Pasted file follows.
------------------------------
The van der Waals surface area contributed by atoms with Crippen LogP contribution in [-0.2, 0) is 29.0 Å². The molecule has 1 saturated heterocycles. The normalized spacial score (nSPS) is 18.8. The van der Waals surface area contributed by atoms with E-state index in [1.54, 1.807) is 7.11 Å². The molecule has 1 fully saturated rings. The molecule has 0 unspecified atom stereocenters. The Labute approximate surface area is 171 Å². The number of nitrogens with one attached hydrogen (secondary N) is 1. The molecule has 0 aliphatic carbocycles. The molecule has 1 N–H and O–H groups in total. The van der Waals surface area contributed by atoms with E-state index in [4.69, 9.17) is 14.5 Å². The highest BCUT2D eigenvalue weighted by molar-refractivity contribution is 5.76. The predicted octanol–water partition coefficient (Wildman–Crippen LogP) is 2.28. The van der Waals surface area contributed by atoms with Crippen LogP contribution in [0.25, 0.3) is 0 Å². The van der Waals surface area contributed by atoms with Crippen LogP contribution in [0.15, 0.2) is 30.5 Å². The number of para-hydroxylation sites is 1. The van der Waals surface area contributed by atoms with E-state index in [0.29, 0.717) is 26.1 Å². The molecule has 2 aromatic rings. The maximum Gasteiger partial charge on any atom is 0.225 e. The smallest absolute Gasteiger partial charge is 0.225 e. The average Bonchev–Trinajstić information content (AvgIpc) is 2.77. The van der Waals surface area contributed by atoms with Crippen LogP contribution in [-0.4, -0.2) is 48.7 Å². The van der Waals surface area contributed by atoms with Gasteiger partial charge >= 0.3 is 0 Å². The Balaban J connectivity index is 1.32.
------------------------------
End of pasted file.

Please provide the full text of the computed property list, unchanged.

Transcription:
The van der Waals surface area contributed by atoms with Crippen LogP contribution in [-0.2, 0) is 29.0 Å². The molecule has 1 saturated heterocycles. The normalized spacial score (nSPS) is 18.8. The van der Waals surface area contributed by atoms with E-state index in [1.54, 1.807) is 7.11 Å². The molecule has 1 fully saturated rings. The molecule has 0 unspecified atom stereocenters. The Labute approximate surface area is 171 Å². The number of nitrogens with one attached hydrogen (secondary N) is 1. The molecule has 0 aliphatic carbocycles. The molecule has 1 N–H and O–H groups in total. The van der Waals surface area contributed by atoms with E-state index in [4.69, 9.17) is 14.5 Å². The highest BCUT2D eigenvalue weighted by molar-refractivity contribution is 5.76. The predicted octanol–water partition coefficient (Wildman–Crippen LogP) is 2.28. The van der Waals surface area contributed by atoms with Crippen LogP contribution in [0.25, 0.3) is 0 Å². The van der Waals surface area contributed by atoms with Crippen LogP contribution in [0.15, 0.2) is 30.5 Å². The number of para-hydroxylation sites is 1. The van der Waals surface area contributed by atoms with E-state index in [0.29, 0.717) is 26.1 Å². The molecule has 2 aromatic rings. The maximum Gasteiger partial charge on any atom is 0.225 e. The smallest absolute Gasteiger partial charge is 0.225 e. The average Bonchev–Trinajstić information content (AvgIpc) is 2.77. The van der Waals surface area contributed by atoms with Crippen LogP contribution in [-0.4, -0.2) is 48.7 Å². The van der Waals surface area contributed by atoms with Gasteiger partial charge >= 0.3 is 0 Å². The Balaban J connectivity index is 1.32.